Sheila: Sure. So there are practices that some very, very successful entrepreneurs had practiced. One of the things on The Daily Magnet, in The Daily Magnet is “info sponging”, and that came from Jeff Hoffman. He is the co-founder…most people will know him from priceline.com. So, one of Jeff’s practices that he shared in the book was that he, every day he reads newspapers or magazines or scans social media or websites for about twenty minutes.

And he has post-it notes that he has next to him. And he just writes down things that are interesting to him, not necessarily in his industry, just interesting ideas, and he keeps track of them. And he puts these post-it notes on a board; and about every two or three weeks, his company, or his leadership team, come together and they look at all the post-it notes and they see if there are any connections that they can make. That’s actually how priceline.com was formed.

So priceline.com was formed because he saw a sign or an ad or something like that for meat that was expiring or food that was expiring. And he’s like, “Well, what has a greater expiration date than a flight and travel?” So, they took what they were using for expiring produce and meat and applied it to the travel industry. And that’s how priceline.com was created.

Ellen: “Oh, I love stories like that.”

Sheila: Yeah. So things like info sponging are part of The Daily Magnet things…

[17:37] Sarah Newton is a super nanny. Well, she’s not really super nanny anymore. She was for a while. She had her own television show in the U.K. She’s a team coach. She’s an amazing woman. But one of her suggestions, or one of her practices, was that she doesn’t go to bed at night unless she’s done three revenue-generating activities that day.

Ellen: Ah.

Sheila: And so just three. So, that’s sending out a contract that’s following up on something that is, getting paid, seeking out a new client, whatever that case may be, she does three-revenue generating activities a day. And so, that’s in there; so that you can keep track of that.

[18:21] Ellen: Is that like for the whole year or like 30 days?

Sheila: You do it every day.

Ellen: Oh, you do it every day. Okay.

[18:28] Sheila: You do it every day. And so you’re going to keep track of how much money you have. It’s a gratitude practice as well. So, you have three things that you’re going to be grateful for. You’re going to list three things and they can’t be anything that you’ve already said because we need to attract an abundance. And we do that by being gracious and being grateful. So, that’s about setting intentions.

[18:51] Burt Martinez was one of the entrepreneurs in the book, and he got a job as a consultant with a sales team and a newspaper,  and they had different teams set up. And he was given the worst-producing team and was told to turn that around. And so, all he did is have them, three times a day, say out loud an affirmation. And that was really all they did. They change daily, but they just got in the practice of affirming who they are, what they were capable of, what they were going to do.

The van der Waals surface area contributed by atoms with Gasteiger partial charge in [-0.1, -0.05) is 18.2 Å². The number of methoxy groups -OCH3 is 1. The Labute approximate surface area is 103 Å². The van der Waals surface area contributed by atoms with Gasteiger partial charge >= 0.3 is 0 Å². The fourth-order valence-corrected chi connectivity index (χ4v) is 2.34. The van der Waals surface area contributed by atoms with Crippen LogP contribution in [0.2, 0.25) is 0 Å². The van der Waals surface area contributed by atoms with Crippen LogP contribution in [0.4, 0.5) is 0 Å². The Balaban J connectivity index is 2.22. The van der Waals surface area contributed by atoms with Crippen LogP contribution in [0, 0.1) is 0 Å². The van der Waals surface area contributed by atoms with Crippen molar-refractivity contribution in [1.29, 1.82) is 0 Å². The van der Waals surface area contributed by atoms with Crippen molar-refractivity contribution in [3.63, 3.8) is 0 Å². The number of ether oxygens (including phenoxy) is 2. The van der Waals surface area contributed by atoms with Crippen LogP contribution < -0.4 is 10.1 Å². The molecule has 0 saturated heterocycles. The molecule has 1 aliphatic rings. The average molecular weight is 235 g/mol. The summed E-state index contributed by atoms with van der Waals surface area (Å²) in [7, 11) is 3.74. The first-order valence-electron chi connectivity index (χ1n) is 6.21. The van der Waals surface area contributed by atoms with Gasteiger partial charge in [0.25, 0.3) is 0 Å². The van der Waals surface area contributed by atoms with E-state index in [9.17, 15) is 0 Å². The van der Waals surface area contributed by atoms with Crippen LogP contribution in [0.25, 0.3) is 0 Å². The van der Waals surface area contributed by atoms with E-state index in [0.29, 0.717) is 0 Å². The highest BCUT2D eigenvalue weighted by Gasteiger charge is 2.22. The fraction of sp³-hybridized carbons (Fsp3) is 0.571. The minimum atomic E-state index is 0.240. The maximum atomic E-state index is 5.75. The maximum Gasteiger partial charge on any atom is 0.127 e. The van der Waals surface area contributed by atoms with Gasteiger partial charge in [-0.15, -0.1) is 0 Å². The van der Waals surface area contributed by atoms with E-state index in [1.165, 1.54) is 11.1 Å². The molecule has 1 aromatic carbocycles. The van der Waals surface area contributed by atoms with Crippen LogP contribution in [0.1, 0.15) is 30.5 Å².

And in nine months, that worst-producing team became this the top producing team and has continued to stay that way long after he left. And the management team at the newspaper told him they were so excited about what he did with that team that they adopted that practice as a company.

[19:52] Ellen: Wow. That’s great. That’s just great. I’ll tell you something, a lot of people charge a lot of money for these kinds of things, so to get this for free is unbelievable. I’m going to get a copy, so everybody else should go and get a copy as well. And that was www.TheZebraInk.com/thedailymagnet-bba as in books, business abundance.

Sheila: Yes!

[20:21] Ellen: Sheila, this has been really awesome. It’s so nice to meet you. I’m so happy that you came on the call, and I want to thank you.

Sheila: Well thank you, Ellen. It’s been such a pleasure. I love spending time with you, and I really appreciate the opportunity.

Ellen: Well that’s it for today, everybody. To get the transcript, go to www.booksbusinessabundance.com/podcast

To continue the conversation, go to facebook.com/groups/booksbusinessabundance. And that’s where you can ask questions. if you have questions about this particular show, any questions you have for Sheila, delve deeper into the topics, share comments and takeaways. And I’ve also started doing some book giveaways in there. So if you’d like to get in on the next one, be sure to go, and join the group. So again, that’s www.facebook.com/groups/booksbusinessabundance. Till next time, Bye-bye.

 

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About the Author

Ellen Violette

Ellen is an 3X award-winning book, including being named one of the Top 20 Book Coaches of 2022 by Coach Foundation. She's also a multiple #1 bestselling author, a 3-time eLit award winner, podcast host, and a Grammy-nominated songwriter. She has been helping entrepreneurs increase their credibility and expert status, become #1 bestselling authors, and make a bigger impact in the world since 2004. Her mission is to make the world a better place one author and one book at a time!